Anyone who hasn’t been in the Chilean forest doesn’t know this planet.

I have come out of that landscape, that mud, that silence, to roam, to go singing through the world.”

– Pablo Neruda, “A Love Letter to Trees” 

Question: If you could write a love letter to the earth, what would it say?

 

Psalms 104:1-8

תהילים 104

ברכי נפשי את־יהוה יהוה אלהי גדלת מאד הוד והדר לבשת

עטה־אור כשלמה נוטה שמים כיריעה

המקרה במים ע‍ליותיו השם־עבים רכובו המהלך על־כנפי־רוח

עשה מלאכיו רוחות משרתיו אש להט

יסד־ארץ על־מכוניה בל־תמוט עולם ועד

תהום כלבוש כסיתו על־הרים יעמדו־מים

מן־גערתך ינוסון מן־קול רעמך יחפזון

יעלו הרים ירדו בקעות אל־מקום זה יסדת להם

Bless ADONAI, O my soul; ADONAI, my God, You are very great; You are clothed in glory and majesty,

wrapped in a robe of light; You spread the heavens like a tent cloth.

God sets the rafters of God’s lofts in the waters, makes the clouds a chariot, moves on the wings of the wind.

God makes the winds God’s  messengers, fiery flames ADONAI’s  servants.

God established the earth on its foundations, so that it shall never totter.

You made the deep cover it as a garment; the waters stood above the mountains.

They fled at Your blast, rushed away at the sound of Your thunder,

—mountains rising, valleys sinking— to the place You established for them.

Question: Verse nine of this psalm speaks to God making a space for God’s creations in the world. Where is your place in this world? Where is the place that God has established for you? Where do you make space for others?

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“I am a little Jew of Vitebsk. All that I paint, all that I do, all that I am, is just the little Jew of Vitebsk.”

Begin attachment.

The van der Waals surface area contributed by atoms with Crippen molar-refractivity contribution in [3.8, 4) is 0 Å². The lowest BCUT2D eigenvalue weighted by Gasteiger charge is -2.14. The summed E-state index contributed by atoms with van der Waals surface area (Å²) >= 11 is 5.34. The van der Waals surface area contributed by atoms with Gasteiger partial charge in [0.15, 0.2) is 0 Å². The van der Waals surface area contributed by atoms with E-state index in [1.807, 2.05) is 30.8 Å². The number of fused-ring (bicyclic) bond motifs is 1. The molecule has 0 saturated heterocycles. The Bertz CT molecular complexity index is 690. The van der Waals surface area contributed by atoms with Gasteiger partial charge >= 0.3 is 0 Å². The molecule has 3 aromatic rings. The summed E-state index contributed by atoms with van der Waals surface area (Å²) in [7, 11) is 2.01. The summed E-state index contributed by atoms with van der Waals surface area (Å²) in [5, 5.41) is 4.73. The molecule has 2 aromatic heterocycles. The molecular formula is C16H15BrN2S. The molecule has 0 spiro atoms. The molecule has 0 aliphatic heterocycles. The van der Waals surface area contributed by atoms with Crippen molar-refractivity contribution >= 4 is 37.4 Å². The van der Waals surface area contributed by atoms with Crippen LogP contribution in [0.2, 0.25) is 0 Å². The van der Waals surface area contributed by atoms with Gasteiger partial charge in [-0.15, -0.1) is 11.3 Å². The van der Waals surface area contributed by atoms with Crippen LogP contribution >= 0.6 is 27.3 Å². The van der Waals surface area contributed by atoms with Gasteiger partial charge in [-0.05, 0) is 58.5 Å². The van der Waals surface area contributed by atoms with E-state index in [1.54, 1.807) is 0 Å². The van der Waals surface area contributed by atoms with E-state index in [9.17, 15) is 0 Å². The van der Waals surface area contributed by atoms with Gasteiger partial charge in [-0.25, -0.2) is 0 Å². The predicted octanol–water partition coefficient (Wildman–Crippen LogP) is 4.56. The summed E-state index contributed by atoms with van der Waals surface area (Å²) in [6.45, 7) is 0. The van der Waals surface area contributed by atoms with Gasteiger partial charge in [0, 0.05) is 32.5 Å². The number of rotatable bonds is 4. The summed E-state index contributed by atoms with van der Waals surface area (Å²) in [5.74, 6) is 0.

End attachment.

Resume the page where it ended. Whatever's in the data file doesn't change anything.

“If I were not a Jew, I would not have been an artist”

– Marc Chagall 

Marc Chagall was born in Vitebsk, Russia, in 1887. “For his first thirteen years his was the tradition-bound upbringing of Orthodox eastern European Jewry, marked by…a modest, entirely religious education…” This education “infused him with a love of the Bible.” After becoming a bar mitzvah, he attended secular school, where he became interested in drawing, and subsequently asked his mother if he could study art as a profession. His mother immediately replied in the negative, but after much persistence, he convinced her to allow him to take an art class. This became the first step of many that would lead to his contribution to the growing genre of modern Jewish art.

Question: Where is your Jewish home? How does your Jewish home affect the way you interact with the world?

“It is only that my illusion is more real to me than reality. And so do we often build our world on an error, and cry out that the universe is falling to pieces, if any one but lift a finger to replace the error by truth.” 

– Mary Antin, The Promised Land

Question: What does “truth” mean to you? How has the concept of truth — or your personal truth — changed this year?

“I feel that a man may be happy in this world. And I know that this world is a world of imagination and vision. I see every thing I paint in this world, but everybody does not see alike. To the eyes of a miser a guinea is far more beautiful than the Sun, and a bag worn with the use of money has more beautiful proportions than a vine filled with grapes. The tree which moves some to tears of joy is in the eyes of others only a green thing which stands in the way. Some see nature all ridicule and deformity, and by these I shall not regulate my proportions; and some scarce see nature at all. But to the eyes of the man of imagination, nature is imagination itself. As a man is, so he sees.”

– William Blake

Question: Consider the following quote, “Some see nature all ridicule and deformity, and by these I shall not regulate my proportions; and some scarce see nature at all.” Can you isolate a moment this year when the way you view the world underwent a similar change in perspective? What was that experience like? What did you learn after experiencing your perspective undergoing an evolution? 

“One discovers the light in the darkness, that is what darkness is for; but everything in our lives depends on how we bear the light. It is necessary, while in darkness, to know that there is a light somewhere, to know that in oneself, waiting to be found, there is a light. What the light reveals is danger, and what it demands is faith. This is why one must say Yes to life and embrace it whenever it is found — and it is found in terrible places; nevertheless, there it is.

[…]